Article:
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Sanctions imposed on DPRK after nuclear test

THE United Nations Security Council yesterday punished the Democratic People's Republic of Korea for its second nuclear test, imposing tough new sanctions, expanding an arms embargo and authorizing ship searches.

United States Deputy Ambassador Rosemary DiCarlo said the resolution provided "a strong and united international response" to North Korea's test in defiance of a ban imposed after its first underground atomic blast in October 2006.

"The message of this resolution is clear: North Korea's behavior is unacceptable to the international community and the international community is determined to respond," DiCarlo said.

China's UN Ambassador Zhang Yesui said the nuclear test had affected regional peace and security and strongly urged Pyongyang to promote the denuclearization of the Korean peninsula.

He said the resolution demonstrated the international community's "firm opposition" to the atomic blast, "but also sends a positive signal" by calling for the resumption of six-party talks aimed at dismantling North Korea's nuclear program.

He also said it showed the council's determination to resolve the issue "peacefully."

The resolution seeks to deprive the DPRK of financing and material for its weapons program and bans the country's arms exports.

It does not ban normal trade, but does call on international financial institutions not to provide grants, aid or loans except for humanitarian, development and denuclearization programs.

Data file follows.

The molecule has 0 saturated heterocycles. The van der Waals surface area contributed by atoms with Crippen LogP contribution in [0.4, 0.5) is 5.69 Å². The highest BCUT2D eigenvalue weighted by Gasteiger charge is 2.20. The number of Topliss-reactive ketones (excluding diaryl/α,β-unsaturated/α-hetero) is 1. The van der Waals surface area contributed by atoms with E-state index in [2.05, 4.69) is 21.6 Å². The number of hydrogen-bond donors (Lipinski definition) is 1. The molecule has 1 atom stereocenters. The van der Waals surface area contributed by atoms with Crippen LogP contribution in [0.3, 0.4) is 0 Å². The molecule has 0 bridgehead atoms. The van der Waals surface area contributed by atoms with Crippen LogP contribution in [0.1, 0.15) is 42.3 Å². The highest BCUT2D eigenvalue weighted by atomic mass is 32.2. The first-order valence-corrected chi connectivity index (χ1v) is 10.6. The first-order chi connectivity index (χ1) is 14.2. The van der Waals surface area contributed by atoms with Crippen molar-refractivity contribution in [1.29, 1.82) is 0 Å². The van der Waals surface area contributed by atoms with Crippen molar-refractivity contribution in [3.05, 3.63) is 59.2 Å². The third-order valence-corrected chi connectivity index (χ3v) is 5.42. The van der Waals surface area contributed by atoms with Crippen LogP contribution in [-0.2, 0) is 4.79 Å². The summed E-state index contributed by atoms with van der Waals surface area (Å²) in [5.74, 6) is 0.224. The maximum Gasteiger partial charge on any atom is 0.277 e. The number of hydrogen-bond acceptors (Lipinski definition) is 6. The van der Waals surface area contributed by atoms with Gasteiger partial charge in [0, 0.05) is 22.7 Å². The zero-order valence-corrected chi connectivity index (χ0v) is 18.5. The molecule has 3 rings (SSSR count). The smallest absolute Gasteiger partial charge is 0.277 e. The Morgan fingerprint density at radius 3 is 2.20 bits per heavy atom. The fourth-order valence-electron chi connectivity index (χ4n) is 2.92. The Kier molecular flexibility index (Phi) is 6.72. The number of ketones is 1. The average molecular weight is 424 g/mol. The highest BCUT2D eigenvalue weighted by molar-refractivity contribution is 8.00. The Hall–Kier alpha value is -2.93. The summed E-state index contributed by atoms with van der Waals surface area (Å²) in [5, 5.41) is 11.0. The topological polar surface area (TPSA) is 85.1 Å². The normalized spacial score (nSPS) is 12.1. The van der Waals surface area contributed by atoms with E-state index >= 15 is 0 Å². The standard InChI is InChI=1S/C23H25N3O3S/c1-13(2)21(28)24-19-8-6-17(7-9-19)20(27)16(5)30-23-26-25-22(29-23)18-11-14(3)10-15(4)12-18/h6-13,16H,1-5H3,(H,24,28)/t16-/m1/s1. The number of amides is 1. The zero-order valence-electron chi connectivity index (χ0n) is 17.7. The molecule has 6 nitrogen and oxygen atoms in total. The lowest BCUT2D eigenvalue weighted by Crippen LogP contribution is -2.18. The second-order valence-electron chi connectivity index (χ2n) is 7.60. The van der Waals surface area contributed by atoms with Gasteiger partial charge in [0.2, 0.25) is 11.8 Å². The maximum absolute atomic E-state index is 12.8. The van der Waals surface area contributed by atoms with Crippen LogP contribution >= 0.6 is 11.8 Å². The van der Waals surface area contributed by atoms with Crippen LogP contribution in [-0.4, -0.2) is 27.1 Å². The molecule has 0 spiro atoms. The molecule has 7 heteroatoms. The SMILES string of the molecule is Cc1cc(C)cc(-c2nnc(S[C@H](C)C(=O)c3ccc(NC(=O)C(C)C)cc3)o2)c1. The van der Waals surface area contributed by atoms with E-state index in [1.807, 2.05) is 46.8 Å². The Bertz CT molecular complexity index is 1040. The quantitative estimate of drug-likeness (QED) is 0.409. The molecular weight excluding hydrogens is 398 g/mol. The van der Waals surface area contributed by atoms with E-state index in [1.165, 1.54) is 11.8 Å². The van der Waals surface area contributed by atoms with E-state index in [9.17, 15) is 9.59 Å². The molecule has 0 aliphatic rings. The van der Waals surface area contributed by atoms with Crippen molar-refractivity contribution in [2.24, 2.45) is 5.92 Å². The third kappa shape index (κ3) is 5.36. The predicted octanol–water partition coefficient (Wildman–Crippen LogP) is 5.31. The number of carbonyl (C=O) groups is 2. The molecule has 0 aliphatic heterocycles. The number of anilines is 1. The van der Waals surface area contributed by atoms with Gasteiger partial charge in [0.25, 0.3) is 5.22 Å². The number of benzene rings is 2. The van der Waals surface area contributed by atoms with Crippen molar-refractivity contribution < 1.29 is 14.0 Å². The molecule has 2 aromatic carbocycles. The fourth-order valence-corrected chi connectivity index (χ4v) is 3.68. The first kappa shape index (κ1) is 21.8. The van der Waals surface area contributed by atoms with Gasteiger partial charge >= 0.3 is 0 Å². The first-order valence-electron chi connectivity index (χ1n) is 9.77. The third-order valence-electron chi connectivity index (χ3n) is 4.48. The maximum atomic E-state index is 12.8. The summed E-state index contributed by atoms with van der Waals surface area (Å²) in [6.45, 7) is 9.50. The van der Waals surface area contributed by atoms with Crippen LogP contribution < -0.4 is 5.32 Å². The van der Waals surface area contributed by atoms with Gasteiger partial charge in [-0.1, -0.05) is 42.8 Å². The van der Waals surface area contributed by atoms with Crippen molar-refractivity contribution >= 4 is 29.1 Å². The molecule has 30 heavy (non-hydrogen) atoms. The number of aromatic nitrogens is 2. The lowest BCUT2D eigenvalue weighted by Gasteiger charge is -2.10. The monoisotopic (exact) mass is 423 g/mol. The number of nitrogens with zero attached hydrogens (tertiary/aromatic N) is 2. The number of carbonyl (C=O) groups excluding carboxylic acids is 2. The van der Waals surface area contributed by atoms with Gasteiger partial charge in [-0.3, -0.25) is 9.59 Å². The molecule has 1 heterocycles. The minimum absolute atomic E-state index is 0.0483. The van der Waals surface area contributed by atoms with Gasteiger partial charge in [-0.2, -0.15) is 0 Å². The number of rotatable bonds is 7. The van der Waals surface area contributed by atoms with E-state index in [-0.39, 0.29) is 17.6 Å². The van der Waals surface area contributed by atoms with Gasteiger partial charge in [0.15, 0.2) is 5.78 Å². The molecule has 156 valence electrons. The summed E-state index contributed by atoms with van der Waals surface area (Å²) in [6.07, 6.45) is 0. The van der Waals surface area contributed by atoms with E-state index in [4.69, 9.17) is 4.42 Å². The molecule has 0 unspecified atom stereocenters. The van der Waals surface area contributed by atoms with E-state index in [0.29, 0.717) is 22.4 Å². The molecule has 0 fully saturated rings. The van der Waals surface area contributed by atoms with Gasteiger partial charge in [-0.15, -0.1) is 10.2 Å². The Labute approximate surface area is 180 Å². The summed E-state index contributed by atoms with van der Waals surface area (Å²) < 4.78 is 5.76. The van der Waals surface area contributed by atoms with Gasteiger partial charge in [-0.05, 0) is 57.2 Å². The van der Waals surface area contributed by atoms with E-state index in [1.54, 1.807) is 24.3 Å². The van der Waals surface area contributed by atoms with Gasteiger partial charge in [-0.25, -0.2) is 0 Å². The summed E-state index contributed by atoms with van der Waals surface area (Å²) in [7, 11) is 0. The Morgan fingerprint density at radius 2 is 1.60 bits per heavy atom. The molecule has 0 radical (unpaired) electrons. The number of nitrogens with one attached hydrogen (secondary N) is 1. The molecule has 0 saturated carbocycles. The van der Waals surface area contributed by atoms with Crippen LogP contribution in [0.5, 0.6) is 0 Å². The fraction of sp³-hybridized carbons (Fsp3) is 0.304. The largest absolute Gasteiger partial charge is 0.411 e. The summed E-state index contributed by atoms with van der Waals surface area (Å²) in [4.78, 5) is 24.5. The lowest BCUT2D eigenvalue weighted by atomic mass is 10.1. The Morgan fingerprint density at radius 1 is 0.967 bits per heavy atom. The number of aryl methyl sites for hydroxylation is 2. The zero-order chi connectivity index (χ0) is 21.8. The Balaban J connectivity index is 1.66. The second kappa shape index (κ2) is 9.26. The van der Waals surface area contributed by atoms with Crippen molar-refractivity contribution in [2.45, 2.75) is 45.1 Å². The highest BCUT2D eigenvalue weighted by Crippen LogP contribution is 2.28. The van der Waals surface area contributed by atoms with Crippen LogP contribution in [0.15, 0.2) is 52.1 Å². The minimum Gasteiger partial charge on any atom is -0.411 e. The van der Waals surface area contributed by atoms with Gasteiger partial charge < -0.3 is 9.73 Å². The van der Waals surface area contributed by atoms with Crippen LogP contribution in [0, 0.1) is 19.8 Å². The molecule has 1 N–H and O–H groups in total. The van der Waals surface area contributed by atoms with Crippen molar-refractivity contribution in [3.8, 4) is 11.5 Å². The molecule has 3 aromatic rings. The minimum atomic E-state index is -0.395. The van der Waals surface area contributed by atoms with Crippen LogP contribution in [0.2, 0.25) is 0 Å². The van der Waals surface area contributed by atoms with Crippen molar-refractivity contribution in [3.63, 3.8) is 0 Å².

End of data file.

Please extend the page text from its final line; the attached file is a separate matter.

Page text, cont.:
On Monday, North Korea reiterated that it would consider any sanctions a declaration of war and would respond with "due corresponding self-defense measures." On Tuesday, it said it would use nuclear weapons in a "merciless offensive" if provoked.

The provision most likely to anger the North Koreans calls on countries to inspect all suspect cargo heading to or from the country.

China's Zhang cautioned that "countries have to act prudently, with sufficient grounds," and he stressed that "under no circumstances should there be use or threat of force."

The resolution condemns "in the strongest terms" the North's May 25 nuclear test "in violation and flagrant disregard" of the 2006 sanctions resolution.

It demands a halt to any further nuclear tests or missile launches and reiterates the council's demand that the North abandon all nuclear weapons, return to the Nuclear Nonproliferation Treaty, allow UN nuclear inspections, and rejoin six-party talks.


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